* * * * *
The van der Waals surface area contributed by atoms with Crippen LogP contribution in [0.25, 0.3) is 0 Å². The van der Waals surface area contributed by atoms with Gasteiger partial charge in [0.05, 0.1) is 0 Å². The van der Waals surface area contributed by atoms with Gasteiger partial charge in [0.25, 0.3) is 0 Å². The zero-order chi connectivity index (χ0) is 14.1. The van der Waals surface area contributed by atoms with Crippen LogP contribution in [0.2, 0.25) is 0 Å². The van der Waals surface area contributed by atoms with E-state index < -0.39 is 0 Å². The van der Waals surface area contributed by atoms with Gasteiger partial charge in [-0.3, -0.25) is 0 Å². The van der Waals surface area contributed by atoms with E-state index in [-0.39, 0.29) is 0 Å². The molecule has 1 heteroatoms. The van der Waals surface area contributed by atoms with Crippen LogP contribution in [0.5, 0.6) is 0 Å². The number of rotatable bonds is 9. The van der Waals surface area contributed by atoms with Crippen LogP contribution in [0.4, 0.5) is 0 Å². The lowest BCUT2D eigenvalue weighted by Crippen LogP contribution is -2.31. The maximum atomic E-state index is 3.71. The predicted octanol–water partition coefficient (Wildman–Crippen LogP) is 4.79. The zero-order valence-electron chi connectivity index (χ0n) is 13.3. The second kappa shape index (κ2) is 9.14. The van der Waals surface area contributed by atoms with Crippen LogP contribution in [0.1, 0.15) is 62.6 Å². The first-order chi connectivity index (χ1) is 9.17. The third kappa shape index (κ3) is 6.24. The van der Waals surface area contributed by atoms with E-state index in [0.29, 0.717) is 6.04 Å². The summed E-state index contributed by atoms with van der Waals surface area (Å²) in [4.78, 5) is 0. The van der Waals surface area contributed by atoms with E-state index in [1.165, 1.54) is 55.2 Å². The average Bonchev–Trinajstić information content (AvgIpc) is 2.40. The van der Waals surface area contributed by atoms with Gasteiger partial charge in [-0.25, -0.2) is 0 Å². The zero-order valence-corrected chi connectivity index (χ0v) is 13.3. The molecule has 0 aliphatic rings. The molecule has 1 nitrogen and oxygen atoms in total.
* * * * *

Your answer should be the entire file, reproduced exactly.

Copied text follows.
The van der Waals surface area contributed by atoms with Crippen LogP contribution in [0.25, 0.3) is 0 Å². The van der Waals surface area contributed by atoms with Gasteiger partial charge in [0.05, 0.1) is 0 Å². The van der Waals surface area contributed by atoms with Gasteiger partial charge in [0.25, 0.3) is 0 Å². The zero-order chi connectivity index (χ0) is 14.1. The van der Waals surface area contributed by atoms with Crippen LogP contribution in [0.2, 0.25) is 0 Å². The van der Waals surface area contributed by atoms with E-state index < -0.39 is 0 Å². The van der Waals surface area contributed by atoms with Gasteiger partial charge in [-0.3, -0.25) is 0 Å². The van der Waals surface area contributed by atoms with E-state index in [-0.39, 0.29) is 0 Å². The molecule has 1 heteroatoms. The van der Waals surface area contributed by atoms with Crippen LogP contribution in [0.5, 0.6) is 0 Å². The number of rotatable bonds is 9. The van der Waals surface area contributed by atoms with Crippen LogP contribution in [0.4, 0.5) is 0 Å². The lowest BCUT2D eigenvalue weighted by Crippen LogP contribution is -2.31. The maximum atomic E-state index is 3.71. The predicted octanol–water partition coefficient (Wildman–Crippen LogP) is 4.79. The zero-order valence-electron chi connectivity index (χ0n) is 13.3. The second kappa shape index (κ2) is 9.14. The van der Waals surface area contributed by atoms with Crippen LogP contribution in [0.1, 0.15) is 62.6 Å². The first-order chi connectivity index (χ1) is 9.17. The third kappa shape index (κ3) is 6.24. The van der Waals surface area contributed by atoms with E-state index in [0.29, 0.717) is 6.04 Å². The summed E-state index contributed by atoms with van der Waals surface area (Å²) in [4.78, 5) is 0. The van der Waals surface area contributed by atoms with E-state index in [1.165, 1.54) is 55.2 Å². The average Bonchev–Trinajstić information content (AvgIpc) is 2.40. The van der Waals surface area contributed by atoms with Gasteiger partial charge in [-0.25, -0.2) is 0 Å². The zero-order valence-corrected chi connectivity index (χ0v) is 13.3. The molecule has 0 aliphatic rings. The molecule has 1 nitrogen and oxygen atoms in total.